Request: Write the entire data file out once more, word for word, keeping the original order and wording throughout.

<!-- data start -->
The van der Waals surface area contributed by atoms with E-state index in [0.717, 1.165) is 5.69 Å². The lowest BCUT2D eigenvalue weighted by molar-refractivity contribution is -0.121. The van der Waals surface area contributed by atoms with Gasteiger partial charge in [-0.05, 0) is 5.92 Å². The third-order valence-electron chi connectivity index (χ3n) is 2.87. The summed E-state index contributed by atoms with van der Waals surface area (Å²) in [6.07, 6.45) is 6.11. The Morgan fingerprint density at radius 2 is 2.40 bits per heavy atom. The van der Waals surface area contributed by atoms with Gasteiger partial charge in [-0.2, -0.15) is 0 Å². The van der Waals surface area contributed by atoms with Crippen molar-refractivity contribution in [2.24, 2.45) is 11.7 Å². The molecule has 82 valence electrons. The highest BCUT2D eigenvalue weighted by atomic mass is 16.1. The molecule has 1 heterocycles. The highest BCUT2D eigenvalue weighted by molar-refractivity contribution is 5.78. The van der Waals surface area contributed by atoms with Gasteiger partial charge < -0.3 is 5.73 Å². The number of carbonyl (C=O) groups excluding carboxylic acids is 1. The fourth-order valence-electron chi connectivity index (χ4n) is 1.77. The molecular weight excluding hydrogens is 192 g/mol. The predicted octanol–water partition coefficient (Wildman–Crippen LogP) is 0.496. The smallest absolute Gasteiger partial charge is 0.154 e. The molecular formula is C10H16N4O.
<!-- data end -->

The van der Waals surface area contributed by atoms with E-state index in [0.717, 1.165) is 5.69 Å². The lowest BCUT2D eigenvalue weighted by molar-refractivity contribution is -0.121. The van der Waals surface area contributed by atoms with Gasteiger partial charge in [-0.05, 0) is 5.92 Å². The third-order valence-electron chi connectivity index (χ3n) is 2.87. The summed E-state index contributed by atoms with van der Waals surface area (Å²) in [6.07, 6.45) is 6.11. The Morgan fingerprint density at radius 2 is 2.40 bits per heavy atom. The van der Waals surface area contributed by atoms with Gasteiger partial charge in [-0.2, -0.15) is 0 Å². The van der Waals surface area contributed by atoms with Crippen molar-refractivity contribution in [2.24, 2.45) is 11.7 Å². The molecule has 82 valence electrons. The highest BCUT2D eigenvalue weighted by atomic mass is 16.1. The molecule has 1 heterocycles. The highest BCUT2D eigenvalue weighted by molar-refractivity contribution is 5.78. The van der Waals surface area contributed by atoms with Gasteiger partial charge < -0.3 is 5.73 Å². The number of carbonyl (C=O) groups excluding carboxylic acids is 1. The fourth-order valence-electron chi connectivity index (χ4n) is 1.77. The molecular weight excluding hydrogens is 192 g/mol. The predicted octanol–water partition coefficient (Wildman–Crippen LogP) is 0.496. The smallest absolute Gasteiger partial charge is 0.154 e. The molecular formula is C10H16N4O.